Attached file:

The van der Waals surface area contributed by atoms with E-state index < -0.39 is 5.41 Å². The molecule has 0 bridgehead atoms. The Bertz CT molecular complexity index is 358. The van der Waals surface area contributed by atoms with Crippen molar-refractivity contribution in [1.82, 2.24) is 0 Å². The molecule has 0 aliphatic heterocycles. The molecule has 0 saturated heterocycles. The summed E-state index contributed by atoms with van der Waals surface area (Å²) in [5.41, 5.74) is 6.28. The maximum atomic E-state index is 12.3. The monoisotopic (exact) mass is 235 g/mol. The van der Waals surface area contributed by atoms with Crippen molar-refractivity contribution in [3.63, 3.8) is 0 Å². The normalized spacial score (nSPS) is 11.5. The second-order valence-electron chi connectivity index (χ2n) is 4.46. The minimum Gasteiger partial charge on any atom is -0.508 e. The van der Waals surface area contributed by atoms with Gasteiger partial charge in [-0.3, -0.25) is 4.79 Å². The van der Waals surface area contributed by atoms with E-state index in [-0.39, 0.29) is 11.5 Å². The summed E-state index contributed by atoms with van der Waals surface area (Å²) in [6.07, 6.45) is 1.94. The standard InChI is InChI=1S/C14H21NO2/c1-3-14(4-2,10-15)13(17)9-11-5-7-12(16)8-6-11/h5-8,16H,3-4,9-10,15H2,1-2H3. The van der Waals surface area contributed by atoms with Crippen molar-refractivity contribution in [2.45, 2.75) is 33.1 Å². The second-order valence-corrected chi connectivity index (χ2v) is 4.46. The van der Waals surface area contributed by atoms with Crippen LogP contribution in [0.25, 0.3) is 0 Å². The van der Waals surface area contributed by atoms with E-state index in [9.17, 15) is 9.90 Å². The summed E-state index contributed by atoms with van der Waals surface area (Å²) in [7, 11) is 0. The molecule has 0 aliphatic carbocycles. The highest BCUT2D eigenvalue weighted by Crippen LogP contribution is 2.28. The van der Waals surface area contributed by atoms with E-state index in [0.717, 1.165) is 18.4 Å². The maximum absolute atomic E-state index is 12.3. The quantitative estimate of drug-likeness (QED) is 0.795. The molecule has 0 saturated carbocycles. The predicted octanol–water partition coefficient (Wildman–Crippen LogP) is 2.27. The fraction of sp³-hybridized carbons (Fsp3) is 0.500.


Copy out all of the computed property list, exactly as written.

The van der Waals surface area contributed by atoms with E-state index < -0.39 is 5.41 Å². The molecule has 0 bridgehead atoms. The Bertz CT molecular complexity index is 358. The van der Waals surface area contributed by atoms with Crippen molar-refractivity contribution in [1.82, 2.24) is 0 Å². The molecule has 0 aliphatic heterocycles. The molecule has 0 saturated heterocycles. The summed E-state index contributed by atoms with van der Waals surface area (Å²) in [5.41, 5.74) is 6.28. The maximum atomic E-state index is 12.3. The monoisotopic (exact) mass is 235 g/mol. The van der Waals surface area contributed by atoms with Crippen molar-refractivity contribution in [3.63, 3.8) is 0 Å². The normalized spacial score (nSPS) is 11.5. The second-order valence-electron chi connectivity index (χ2n) is 4.46. The minimum Gasteiger partial charge on any atom is -0.508 e. The van der Waals surface area contributed by atoms with Gasteiger partial charge in [-0.3, -0.25) is 4.79 Å². The van der Waals surface area contributed by atoms with E-state index in [-0.39, 0.29) is 11.5 Å². The summed E-state index contributed by atoms with van der Waals surface area (Å²) in [6.07, 6.45) is 1.94. The standard InChI is InChI=1S/C14H21NO2/c1-3-14(4-2,10-15)13(17)9-11-5-7-12(16)8-6-11/h5-8,16H,3-4,9-10,15H2,1-2H3. The van der Waals surface area contributed by atoms with Crippen molar-refractivity contribution in [2.45, 2.75) is 33.1 Å². The second-order valence-corrected chi connectivity index (χ2v) is 4.46. The van der Waals surface area contributed by atoms with Crippen LogP contribution in [0.25, 0.3) is 0 Å². The van der Waals surface area contributed by atoms with E-state index in [9.17, 15) is 9.90 Å². The summed E-state index contributed by atoms with van der Waals surface area (Å²) in [7, 11) is 0. The molecule has 0 aliphatic carbocycles. The highest BCUT2D eigenvalue weighted by Crippen LogP contribution is 2.28. The van der Waals surface area contributed by atoms with E-state index in [0.717, 1.165) is 18.4 Å². The maximum absolute atomic E-state index is 12.3. The quantitative estimate of drug-likeness (QED) is 0.795. The molecule has 0 saturated carbocycles. The predicted octanol–water partition coefficient (Wildman–Crippen LogP) is 2.27. The fraction of sp³-hybridized carbons (Fsp3) is 0.500.